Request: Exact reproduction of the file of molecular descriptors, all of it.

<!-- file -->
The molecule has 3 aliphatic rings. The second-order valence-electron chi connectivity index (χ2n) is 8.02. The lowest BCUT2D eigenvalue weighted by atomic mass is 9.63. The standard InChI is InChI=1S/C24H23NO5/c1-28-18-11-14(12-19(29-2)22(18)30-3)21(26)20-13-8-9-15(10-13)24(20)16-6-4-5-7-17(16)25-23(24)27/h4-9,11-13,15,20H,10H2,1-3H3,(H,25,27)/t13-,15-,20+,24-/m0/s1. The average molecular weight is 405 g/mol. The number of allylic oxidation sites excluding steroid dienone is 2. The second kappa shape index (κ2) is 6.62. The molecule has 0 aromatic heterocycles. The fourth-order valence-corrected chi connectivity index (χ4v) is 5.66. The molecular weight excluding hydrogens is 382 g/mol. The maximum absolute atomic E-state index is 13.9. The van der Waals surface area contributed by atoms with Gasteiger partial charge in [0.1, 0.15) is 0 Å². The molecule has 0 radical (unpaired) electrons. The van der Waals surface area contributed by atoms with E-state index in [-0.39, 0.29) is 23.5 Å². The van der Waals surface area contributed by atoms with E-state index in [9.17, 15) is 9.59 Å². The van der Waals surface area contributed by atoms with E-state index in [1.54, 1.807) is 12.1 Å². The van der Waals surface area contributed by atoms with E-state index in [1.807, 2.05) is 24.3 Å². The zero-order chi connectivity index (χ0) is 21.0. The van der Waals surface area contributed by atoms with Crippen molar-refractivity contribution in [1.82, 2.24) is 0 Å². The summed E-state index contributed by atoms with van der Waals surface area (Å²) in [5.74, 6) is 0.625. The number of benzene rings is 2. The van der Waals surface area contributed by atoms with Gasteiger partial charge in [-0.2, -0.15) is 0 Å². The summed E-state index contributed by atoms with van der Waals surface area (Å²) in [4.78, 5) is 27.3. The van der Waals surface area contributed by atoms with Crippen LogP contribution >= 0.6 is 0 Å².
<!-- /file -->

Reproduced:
The molecule has 3 aliphatic rings. The second-order valence-electron chi connectivity index (χ2n) is 8.02. The lowest BCUT2D eigenvalue weighted by atomic mass is 9.63. The standard InChI is InChI=1S/C24H23NO5/c1-28-18-11-14(12-19(29-2)22(18)30-3)21(26)20-13-8-9-15(10-13)24(20)16-6-4-5-7-17(16)25-23(24)27/h4-9,11-13,15,20H,10H2,1-3H3,(H,25,27)/t13-,15-,20+,24-/m0/s1. The average molecular weight is 405 g/mol. The number of allylic oxidation sites excluding steroid dienone is 2. The second kappa shape index (κ2) is 6.62. The molecule has 0 aromatic heterocycles. The fourth-order valence-corrected chi connectivity index (χ4v) is 5.66. The molecular weight excluding hydrogens is 382 g/mol. The maximum absolute atomic E-state index is 13.9. The van der Waals surface area contributed by atoms with Gasteiger partial charge in [0.1, 0.15) is 0 Å². The molecule has 0 radical (unpaired) electrons. The van der Waals surface area contributed by atoms with E-state index in [-0.39, 0.29) is 23.5 Å². The van der Waals surface area contributed by atoms with E-state index in [9.17, 15) is 9.59 Å². The van der Waals surface area contributed by atoms with E-state index in [1.54, 1.807) is 12.1 Å². The van der Waals surface area contributed by atoms with E-state index in [1.807, 2.05) is 24.3 Å². The zero-order chi connectivity index (χ0) is 21.0. The van der Waals surface area contributed by atoms with Crippen molar-refractivity contribution in [1.82, 2.24) is 0 Å². The summed E-state index contributed by atoms with van der Waals surface area (Å²) in [5.74, 6) is 0.625. The number of benzene rings is 2. The van der Waals surface area contributed by atoms with Gasteiger partial charge in [-0.2, -0.15) is 0 Å². The summed E-state index contributed by atoms with van der Waals surface area (Å²) in [4.78, 5) is 27.3. The van der Waals surface area contributed by atoms with Crippen LogP contribution >= 0.6 is 0 Å².